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PRACTICAL, BUT NO BIG BANG

The Narendra Modi government has proposed a budget almost two months after it took office. It is a budget of great detail. But it does not give a coherent policy framework. It was supposed to to deal with a weak and declining economy: the sharp fall in gross domestic product growth, persistent high inflation, static employment growth, high fiscal deficits, high deficit on the current account in the balance of payments, and declining savings and investment. The stock market anticipated that the budget would transform the environment for industrial growth and climbed to extraordinary levels. Foreign institutional investors poured in funds. The rupee exchange value improved sharply.

Within six weeks of taking office, the government announced steep increases in railway tariffs, garnering around Rs 8,000 crore. This signal that the budget would inflict more pain did not deter the stock market. It expected administrative and labour law reforms to speed up approvals for projects, end inspector raj, make labour hiring and firing easier in relation to market needs, use information technology to improve transparency in government purchases, projects and clearances. There would be fiscal consolidation by pruning waste in social expenditures and privatizing and disinvesting State owned enterprises. The response to the impending drought through the release of grain stocks, and making hoarding of vital vegetables and other food products more serious crimes, might lead to a more stable supply and price situation. The budget needed to invest in water storage and conservation, storage including cold storage, and free agricultural markets from the heavy hand of the bureaucracy.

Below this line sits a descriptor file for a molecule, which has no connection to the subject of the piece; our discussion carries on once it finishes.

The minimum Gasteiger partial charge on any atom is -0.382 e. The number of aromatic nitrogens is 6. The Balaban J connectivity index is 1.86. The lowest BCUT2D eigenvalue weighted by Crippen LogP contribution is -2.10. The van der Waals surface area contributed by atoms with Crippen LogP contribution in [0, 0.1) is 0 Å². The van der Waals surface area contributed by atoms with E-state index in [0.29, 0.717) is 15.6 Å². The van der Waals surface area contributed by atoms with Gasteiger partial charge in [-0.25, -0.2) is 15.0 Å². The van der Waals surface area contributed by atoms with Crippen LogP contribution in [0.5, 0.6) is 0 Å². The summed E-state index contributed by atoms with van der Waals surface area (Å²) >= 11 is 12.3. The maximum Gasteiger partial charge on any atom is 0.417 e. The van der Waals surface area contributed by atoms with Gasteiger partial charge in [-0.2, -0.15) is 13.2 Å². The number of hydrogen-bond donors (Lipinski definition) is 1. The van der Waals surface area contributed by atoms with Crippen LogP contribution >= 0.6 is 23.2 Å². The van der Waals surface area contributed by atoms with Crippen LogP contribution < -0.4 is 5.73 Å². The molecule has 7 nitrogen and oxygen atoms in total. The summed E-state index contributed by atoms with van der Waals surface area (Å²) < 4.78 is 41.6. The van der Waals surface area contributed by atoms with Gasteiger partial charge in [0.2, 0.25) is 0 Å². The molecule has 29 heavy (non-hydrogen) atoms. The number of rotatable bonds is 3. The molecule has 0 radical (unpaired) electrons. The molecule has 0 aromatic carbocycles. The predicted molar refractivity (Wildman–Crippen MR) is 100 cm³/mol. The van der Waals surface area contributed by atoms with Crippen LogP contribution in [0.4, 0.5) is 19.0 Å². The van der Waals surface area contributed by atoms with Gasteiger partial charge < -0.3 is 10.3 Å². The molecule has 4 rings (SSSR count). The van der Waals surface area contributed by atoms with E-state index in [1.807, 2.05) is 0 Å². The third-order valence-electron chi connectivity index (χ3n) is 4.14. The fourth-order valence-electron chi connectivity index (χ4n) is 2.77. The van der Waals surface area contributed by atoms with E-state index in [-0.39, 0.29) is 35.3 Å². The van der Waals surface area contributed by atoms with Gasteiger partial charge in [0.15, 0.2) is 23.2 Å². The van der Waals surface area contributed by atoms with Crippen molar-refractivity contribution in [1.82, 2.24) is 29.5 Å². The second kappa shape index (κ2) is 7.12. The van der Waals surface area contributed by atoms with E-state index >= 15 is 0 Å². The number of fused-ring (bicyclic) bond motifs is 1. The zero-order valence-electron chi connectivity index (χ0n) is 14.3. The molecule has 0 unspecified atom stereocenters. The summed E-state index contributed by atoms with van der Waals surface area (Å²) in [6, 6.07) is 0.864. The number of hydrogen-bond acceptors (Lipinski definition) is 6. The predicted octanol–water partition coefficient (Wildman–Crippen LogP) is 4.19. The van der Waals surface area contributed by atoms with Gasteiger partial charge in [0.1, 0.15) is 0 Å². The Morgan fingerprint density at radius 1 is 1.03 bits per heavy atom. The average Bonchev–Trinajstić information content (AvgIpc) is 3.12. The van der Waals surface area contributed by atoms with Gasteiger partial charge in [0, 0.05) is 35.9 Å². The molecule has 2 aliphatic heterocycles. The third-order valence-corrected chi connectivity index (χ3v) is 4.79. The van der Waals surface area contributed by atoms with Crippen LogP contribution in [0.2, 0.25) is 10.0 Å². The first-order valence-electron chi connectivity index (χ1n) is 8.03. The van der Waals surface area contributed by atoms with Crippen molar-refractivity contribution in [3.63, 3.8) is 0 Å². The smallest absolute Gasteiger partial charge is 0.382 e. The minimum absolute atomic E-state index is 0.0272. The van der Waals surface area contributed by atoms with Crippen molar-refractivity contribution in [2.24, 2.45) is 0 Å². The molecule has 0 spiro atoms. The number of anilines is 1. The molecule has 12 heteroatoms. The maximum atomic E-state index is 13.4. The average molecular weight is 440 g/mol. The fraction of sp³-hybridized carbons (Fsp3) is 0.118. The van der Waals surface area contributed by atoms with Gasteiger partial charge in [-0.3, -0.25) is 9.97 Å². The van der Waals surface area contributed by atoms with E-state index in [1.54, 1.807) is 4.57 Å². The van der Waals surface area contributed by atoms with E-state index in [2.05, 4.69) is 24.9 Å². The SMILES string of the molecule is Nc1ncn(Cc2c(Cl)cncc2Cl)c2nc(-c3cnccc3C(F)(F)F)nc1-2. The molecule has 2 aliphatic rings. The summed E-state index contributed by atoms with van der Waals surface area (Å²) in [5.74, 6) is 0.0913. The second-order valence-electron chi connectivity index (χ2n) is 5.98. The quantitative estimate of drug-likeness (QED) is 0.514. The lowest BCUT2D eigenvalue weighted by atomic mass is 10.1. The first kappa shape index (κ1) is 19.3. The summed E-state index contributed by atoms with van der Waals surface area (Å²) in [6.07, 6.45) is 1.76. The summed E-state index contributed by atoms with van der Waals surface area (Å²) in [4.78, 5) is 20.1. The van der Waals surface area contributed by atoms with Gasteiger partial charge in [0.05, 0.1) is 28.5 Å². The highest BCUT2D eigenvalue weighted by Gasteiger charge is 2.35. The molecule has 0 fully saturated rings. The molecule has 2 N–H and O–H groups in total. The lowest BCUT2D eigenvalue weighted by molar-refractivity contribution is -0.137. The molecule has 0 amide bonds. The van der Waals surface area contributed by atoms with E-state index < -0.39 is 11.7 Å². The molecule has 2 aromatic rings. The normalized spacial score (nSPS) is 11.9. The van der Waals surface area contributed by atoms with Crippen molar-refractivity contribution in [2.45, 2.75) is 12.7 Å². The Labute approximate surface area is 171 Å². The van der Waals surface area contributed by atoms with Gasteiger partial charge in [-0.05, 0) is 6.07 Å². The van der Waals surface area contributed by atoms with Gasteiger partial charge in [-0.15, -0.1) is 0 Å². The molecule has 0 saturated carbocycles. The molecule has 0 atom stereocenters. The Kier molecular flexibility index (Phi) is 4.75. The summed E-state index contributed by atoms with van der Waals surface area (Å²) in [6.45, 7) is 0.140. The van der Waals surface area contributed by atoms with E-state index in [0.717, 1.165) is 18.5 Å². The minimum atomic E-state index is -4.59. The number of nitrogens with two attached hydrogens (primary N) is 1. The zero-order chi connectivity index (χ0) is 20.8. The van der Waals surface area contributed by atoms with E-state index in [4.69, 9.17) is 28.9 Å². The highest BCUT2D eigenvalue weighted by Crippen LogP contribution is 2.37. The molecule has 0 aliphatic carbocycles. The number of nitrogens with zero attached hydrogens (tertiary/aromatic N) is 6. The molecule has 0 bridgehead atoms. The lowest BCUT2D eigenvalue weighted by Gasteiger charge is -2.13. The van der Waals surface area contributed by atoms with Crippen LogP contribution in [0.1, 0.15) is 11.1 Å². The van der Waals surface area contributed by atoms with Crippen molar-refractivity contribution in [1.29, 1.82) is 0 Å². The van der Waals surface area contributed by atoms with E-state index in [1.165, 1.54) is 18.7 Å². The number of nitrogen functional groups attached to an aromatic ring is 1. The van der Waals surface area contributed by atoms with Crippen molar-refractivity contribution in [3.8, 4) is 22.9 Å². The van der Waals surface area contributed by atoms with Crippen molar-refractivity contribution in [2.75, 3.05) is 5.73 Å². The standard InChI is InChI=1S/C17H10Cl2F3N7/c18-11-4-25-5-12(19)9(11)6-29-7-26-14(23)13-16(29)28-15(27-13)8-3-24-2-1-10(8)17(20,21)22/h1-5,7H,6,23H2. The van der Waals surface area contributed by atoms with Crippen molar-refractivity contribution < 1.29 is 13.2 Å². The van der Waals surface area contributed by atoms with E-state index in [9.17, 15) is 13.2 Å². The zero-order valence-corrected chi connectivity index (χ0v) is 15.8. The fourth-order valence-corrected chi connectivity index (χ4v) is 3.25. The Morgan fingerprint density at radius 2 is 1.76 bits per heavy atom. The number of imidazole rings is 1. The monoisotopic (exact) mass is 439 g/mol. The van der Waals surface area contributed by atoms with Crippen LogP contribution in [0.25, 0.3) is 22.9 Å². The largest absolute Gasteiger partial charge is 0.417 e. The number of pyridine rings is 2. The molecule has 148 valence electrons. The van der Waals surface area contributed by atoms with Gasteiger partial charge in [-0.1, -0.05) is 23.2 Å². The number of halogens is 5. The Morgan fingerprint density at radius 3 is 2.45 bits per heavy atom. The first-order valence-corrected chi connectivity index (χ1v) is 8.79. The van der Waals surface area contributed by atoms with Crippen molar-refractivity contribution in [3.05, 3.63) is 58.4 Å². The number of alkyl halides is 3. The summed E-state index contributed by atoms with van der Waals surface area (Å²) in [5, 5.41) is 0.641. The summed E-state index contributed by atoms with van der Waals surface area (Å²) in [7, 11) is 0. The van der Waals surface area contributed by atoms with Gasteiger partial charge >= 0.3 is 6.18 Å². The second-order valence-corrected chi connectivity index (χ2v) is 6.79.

Industry would like a free market over India that the goods and services tax would bring about, also direct tax reforms so that there is consistency in tax demands, the scrapping of unreasonable retrospective taxes, clear rules on transfer pricing, rebalancing of customs and excise taxes to encourage local production, changes to the new Companies Act so that there is a smaller burden of compliance and more freedom for decision making. Industry would also like to see a lower interest rate regime. Stimulants for small scale and cottage industries, like easier funds, materials procurement, technological and marketing support, were other expectations. The lowest income tax slabs needed upward adjustments.

The railway budget made clear that costs will be reflected in future tariffs; it announced openings for private and foreign investment and talks of the private-public partnership model for private investments (with no detail) . The private-public partnership was an innovative idea, poorly implemented and there are over Rs 2,50,000 crore of private infrastructure loans lying un-serviced with banks. The finance minister in his budget speech recognized the weaknesses in contracts, but left the actions to a later announcement. The announcement of Bullet trains seemed inappropriate, considering the huge investments necessary and when existing trains need improvement.

Jaitley’s budget accepted Chidambaram’s February deficit calculations and the target for the year of 5.1 per cent. The statements show non-tax revenues as going up in relation to 2013-14 from Rs 79,788 to Rs 99,099 crore, an increase of almost Rs 20,000 crore. It is not known whether this is because of selling bank shares (mentioned when he talks of recapitalizing banks), or general disinvestment. The budget speech was long, uninspiring and full of so many pilot schemes that the major achievements were lost.